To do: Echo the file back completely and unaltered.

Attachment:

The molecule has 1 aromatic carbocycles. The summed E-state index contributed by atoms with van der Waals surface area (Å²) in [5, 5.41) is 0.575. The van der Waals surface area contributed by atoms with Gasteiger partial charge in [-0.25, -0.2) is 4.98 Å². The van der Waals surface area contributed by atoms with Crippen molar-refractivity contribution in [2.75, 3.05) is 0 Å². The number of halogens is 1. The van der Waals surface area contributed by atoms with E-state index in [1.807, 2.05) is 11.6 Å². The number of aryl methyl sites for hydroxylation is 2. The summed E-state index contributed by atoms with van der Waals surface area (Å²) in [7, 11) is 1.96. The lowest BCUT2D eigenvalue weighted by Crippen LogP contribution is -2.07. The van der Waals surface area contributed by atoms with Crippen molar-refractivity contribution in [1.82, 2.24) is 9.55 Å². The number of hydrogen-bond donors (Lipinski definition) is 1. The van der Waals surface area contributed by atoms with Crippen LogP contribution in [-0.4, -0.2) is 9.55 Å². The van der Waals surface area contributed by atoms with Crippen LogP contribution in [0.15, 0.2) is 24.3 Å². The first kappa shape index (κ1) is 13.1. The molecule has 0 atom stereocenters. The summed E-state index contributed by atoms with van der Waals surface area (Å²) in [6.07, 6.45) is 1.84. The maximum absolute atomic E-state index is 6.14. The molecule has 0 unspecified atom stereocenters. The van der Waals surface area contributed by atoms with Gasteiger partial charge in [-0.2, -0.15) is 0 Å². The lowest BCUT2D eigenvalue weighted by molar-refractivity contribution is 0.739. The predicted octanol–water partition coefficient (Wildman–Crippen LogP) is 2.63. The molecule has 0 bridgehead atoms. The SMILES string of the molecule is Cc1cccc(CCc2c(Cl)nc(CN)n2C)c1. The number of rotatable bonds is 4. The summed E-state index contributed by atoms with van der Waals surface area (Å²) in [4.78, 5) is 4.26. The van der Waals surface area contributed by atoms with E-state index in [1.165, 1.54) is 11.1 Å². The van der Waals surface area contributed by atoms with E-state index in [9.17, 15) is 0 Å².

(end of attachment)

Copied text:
The molecule has 1 aromatic carbocycles. The summed E-state index contributed by atoms with van der Waals surface area (Å²) in [5, 5.41) is 0.575. The van der Waals surface area contributed by atoms with Gasteiger partial charge in [-0.25, -0.2) is 4.98 Å². The van der Waals surface area contributed by atoms with Crippen molar-refractivity contribution in [2.75, 3.05) is 0 Å². The number of halogens is 1. The van der Waals surface area contributed by atoms with E-state index in [1.807, 2.05) is 11.6 Å². The number of aryl methyl sites for hydroxylation is 2. The summed E-state index contributed by atoms with van der Waals surface area (Å²) in [7, 11) is 1.96. The lowest BCUT2D eigenvalue weighted by Crippen LogP contribution is -2.07. The van der Waals surface area contributed by atoms with Crippen molar-refractivity contribution in [1.82, 2.24) is 9.55 Å². The number of hydrogen-bond donors (Lipinski definition) is 1. The van der Waals surface area contributed by atoms with Crippen LogP contribution in [-0.4, -0.2) is 9.55 Å². The van der Waals surface area contributed by atoms with Crippen LogP contribution in [0.15, 0.2) is 24.3 Å². The first kappa shape index (κ1) is 13.1. The molecule has 0 atom stereocenters. The summed E-state index contributed by atoms with van der Waals surface area (Å²) in [6.07, 6.45) is 1.84. The maximum absolute atomic E-state index is 6.14. The molecule has 0 unspecified atom stereocenters. The van der Waals surface area contributed by atoms with Gasteiger partial charge in [-0.2, -0.15) is 0 Å². The lowest BCUT2D eigenvalue weighted by molar-refractivity contribution is 0.739. The predicted octanol–water partition coefficient (Wildman–Crippen LogP) is 2.63. The molecule has 0 bridgehead atoms. The SMILES string of the molecule is Cc1cccc(CCc2c(Cl)nc(CN)n2C)c1. The number of rotatable bonds is 4. The summed E-state index contributed by atoms with van der Waals surface area (Å²) in [4.78, 5) is 4.26. The van der Waals surface area contributed by atoms with E-state index in [1.165, 1.54) is 11.1 Å². The van der Waals surface area contributed by atoms with E-state index in [9.17, 15) is 0 Å².